Thomas Bartholin built upon the work of both his father and uncle. While it had been determined that the unicorn did not actually exist, Bartholin was still interested in the horns’ curative properties. Bartholin also analyzed specimens of horns found in Europe, tested them alongside those of narwhal tusks, and considered other one-horned animals such as the rhinoceros, the rhinoceros beetle, and the hawk moth caterpillar.
Did all unicorn artifacts circulating in Europe really come from Scandinavian narwhals? Could their tusks perhaps nonetheless have the powers to neutralize poison that medical science had attributed to them until now? And what about the horse-like unicorns that had been observed repeatedly since ancient times, especially in Asia and Africa?
In 1645, Thomas Bartholin published Observationes novae de unicornu — a survey of horns throughout the world. His work references various examples of horned animals (and humans) and concludes that, though the unicorn itself may not be real, the therapeutic properties of the horns had been ascribed correctly. He even believed that “unicorn rubs” had the ability to halt a fever epidemic occurring in Copenhagen. This second edition of Observationes was published in 1678 and edited by Bartholin’s son, Caspar Bartholin the Younger. The expanded edition includes twenty full-page and three smaller engraved illustrations throughout the text, in addition to a foldout plate and illustrated title page engraved by Reomeyn de Hooghe. Some of the most prominent illustrations featured are that of Margherita Maeners (a Dutch woman with a long cutaneous horn), four views of a narwhal skull and tusk, the great horn of Gallehus from the Kunstkammer of Christian V, horned snakes, Dürer’s rhino, and the “basilisk.”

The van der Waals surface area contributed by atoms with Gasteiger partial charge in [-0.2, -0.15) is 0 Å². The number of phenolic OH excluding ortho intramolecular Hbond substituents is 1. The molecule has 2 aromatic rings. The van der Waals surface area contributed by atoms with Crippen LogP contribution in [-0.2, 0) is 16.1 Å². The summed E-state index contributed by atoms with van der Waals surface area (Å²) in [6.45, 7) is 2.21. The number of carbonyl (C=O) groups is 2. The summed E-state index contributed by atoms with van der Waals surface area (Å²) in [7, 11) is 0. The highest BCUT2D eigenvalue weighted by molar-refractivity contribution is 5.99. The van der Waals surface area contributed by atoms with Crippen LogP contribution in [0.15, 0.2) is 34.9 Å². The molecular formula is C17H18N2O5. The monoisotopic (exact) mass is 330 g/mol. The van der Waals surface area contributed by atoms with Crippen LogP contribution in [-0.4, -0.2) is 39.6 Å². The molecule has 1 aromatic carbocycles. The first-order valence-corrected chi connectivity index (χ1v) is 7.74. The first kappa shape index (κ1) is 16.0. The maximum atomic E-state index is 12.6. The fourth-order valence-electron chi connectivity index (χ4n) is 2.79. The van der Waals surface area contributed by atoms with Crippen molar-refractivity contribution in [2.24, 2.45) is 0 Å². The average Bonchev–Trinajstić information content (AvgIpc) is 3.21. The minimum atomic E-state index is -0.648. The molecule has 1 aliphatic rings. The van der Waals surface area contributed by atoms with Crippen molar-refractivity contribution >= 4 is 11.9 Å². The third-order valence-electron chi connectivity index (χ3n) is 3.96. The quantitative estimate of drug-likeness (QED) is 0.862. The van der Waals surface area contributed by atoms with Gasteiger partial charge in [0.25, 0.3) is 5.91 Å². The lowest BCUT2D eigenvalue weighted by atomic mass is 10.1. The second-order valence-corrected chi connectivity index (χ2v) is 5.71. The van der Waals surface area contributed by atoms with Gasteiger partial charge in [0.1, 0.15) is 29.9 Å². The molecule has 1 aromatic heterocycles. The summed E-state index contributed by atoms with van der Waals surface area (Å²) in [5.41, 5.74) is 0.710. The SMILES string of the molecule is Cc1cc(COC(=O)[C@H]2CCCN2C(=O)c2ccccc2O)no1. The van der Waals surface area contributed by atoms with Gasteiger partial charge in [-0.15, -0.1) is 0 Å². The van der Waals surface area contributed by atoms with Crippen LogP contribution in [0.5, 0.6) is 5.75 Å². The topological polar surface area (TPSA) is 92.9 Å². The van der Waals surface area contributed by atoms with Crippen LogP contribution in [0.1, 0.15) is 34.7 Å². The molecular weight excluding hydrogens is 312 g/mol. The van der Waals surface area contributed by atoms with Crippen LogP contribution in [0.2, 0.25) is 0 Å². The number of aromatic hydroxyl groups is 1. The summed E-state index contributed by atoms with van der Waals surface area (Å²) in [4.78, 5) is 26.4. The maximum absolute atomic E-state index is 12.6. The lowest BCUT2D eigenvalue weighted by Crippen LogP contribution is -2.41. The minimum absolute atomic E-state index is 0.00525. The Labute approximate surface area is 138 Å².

This curious synthesis presented by Thomas Bartholin continued to have great success throughout the seventeenth century. Eventually, however, science would rebuke the claims made in Observationes. Medical scholars such as Anton Deusing and Cornelis Stalpart van der Wiel were able to disprove Bartholin’s original results and the unicorn thus disappeared from the apothecaries of Europe by the early eighteenth century. Even the narwhal, Unicornu groenlandicus, dropped “unicorn” from its scientific name, following the formalization of binomial nomenclature by Carl Linneaus.
Although the Bartholin’s investigations of the unicorn are certainly amusing, the family is perhaps better known for their more prestigious and pioneering scientific work. Three generations of the Bartholin family made significant contributions to anatomical science and medicine in the seventeenth and eighteenth centuries: Caspar Bartholin the Elder (1585–1629) for being the first to describe the workings of the olfactory nerve; Thomas Bartholin (1616-1680) for his work in the discovery of the lymphatic system in humans and for his advancements of the theory of refrigeration anesthesia, being the first to describe it scientifically; his brother Rasmus Bartholin (1625–1698) for his discovery of the double refraction of a light ray by Iceland spar (calcite); and his son Caspar Bartholin the Younger (1655–1738) who first described the “Bartholin’s gland.”